The notion that some computational problems in math and computer science can be hard should come as no surprise. There is, in fact, an entire class of problems deemed impossible to solve algorithmically. Just below this class lie slightly "easier" problems that are less well-understood—and may be...

An alternative statistical method honed and advanced by Cornell researchers can make clinical trials more reliable and trustworthy while also helping to remedy what has been called a "replicability crisis" in the scientific community....

A pair of researchers at the University of Oxford has found that over the past few decades, the outcome of European League professional football (soccer in the U.S.) matches has become more predictable. In their paper published in the journal Royal Society Open Science, Victor Martins Maimone and...

When Delphi-Facebook and the U.S. Census Bureau provided near-real time estimates of COVID-19 vaccine uptake last spring, their weekly surveys drew on responses from as many as 250,000 people....

For the first time, computer scientists and mathematicians have used artificial intelligence to help prove or suggest new mathematical theorems in the complex fields of knot theory and representation theory....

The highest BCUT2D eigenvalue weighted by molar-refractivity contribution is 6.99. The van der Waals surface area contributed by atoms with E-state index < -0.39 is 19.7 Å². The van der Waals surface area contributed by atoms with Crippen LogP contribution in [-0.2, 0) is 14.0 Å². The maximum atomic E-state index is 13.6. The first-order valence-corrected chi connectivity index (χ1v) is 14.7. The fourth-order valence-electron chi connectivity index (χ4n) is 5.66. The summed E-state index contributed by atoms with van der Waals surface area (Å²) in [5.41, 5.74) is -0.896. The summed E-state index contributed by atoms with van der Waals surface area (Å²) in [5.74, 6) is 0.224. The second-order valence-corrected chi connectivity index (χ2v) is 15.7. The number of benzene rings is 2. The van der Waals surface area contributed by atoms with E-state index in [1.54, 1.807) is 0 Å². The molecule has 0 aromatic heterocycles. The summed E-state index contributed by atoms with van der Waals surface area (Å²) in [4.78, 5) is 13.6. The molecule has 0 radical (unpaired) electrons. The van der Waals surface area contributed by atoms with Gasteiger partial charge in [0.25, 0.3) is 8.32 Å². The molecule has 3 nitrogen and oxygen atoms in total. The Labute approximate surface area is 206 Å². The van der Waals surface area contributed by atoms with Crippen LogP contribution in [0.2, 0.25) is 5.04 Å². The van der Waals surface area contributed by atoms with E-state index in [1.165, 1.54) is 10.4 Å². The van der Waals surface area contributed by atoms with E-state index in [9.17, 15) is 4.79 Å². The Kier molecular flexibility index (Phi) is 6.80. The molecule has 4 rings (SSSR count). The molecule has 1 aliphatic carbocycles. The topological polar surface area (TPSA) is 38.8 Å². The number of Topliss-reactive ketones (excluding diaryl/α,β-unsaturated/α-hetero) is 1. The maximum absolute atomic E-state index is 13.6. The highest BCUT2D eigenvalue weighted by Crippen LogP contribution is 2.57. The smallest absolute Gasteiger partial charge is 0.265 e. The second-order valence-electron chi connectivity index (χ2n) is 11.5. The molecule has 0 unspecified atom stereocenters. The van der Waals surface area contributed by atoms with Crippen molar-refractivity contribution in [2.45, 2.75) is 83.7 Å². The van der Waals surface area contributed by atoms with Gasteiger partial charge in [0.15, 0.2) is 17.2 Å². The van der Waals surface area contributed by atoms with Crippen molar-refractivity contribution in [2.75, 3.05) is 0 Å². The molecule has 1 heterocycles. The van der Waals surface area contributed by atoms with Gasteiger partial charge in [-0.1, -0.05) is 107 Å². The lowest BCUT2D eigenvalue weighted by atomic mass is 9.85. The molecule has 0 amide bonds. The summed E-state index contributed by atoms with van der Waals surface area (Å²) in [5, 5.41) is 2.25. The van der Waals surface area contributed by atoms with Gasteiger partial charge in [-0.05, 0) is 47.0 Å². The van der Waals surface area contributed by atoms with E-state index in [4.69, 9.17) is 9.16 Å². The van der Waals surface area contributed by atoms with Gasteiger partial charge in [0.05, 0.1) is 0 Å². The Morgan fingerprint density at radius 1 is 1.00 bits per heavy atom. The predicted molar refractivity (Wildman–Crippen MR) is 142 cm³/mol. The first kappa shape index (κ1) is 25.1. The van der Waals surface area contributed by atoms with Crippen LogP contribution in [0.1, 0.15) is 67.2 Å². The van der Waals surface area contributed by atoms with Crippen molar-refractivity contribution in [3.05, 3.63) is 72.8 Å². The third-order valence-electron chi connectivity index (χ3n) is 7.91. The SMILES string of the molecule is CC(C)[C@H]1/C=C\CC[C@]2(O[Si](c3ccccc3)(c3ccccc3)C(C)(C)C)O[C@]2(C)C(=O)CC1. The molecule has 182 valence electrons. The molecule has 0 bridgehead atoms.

Quick—if you had to guess, what would you think is most likely to end all life on Earth: a meteor strike, climate change or a solar flare? (Choose carefully.)...

Consider a soap bubble. The way it contains the minimal possible surface area is surprisingly efficient. This is not a trivial issue. Mathematicians have been looking for better ways to calculate minimal surfaces for hundreds of years. Recently, Computer Science and Engineering Department Assistant...

Mathematicians who study dynamical systems often focus on the rules of attraction. Namely, how does the choice of the starting point affect where a system ends up? Some systems are easier to describe than others. A swinging pendulum, for example, will always land at the lowest point no matter where...

Lorin Crawford explains how he uses math to analyze interactions between genes. Your DNA (the biological instruction manual in all of your cells) contains a mind-boggling amount of information represented in roughly 20,000 genes that encode proteins, plus a similar number of genes with other...

In computer science, the graph coloring problem is a classic. Inspired by the map-coloring problem, it asks: Given a network of nodes connected by links, what's the minimum number of colors you need to color each node so that no links connect two of the same color? For small numbers of colors and...

## Pages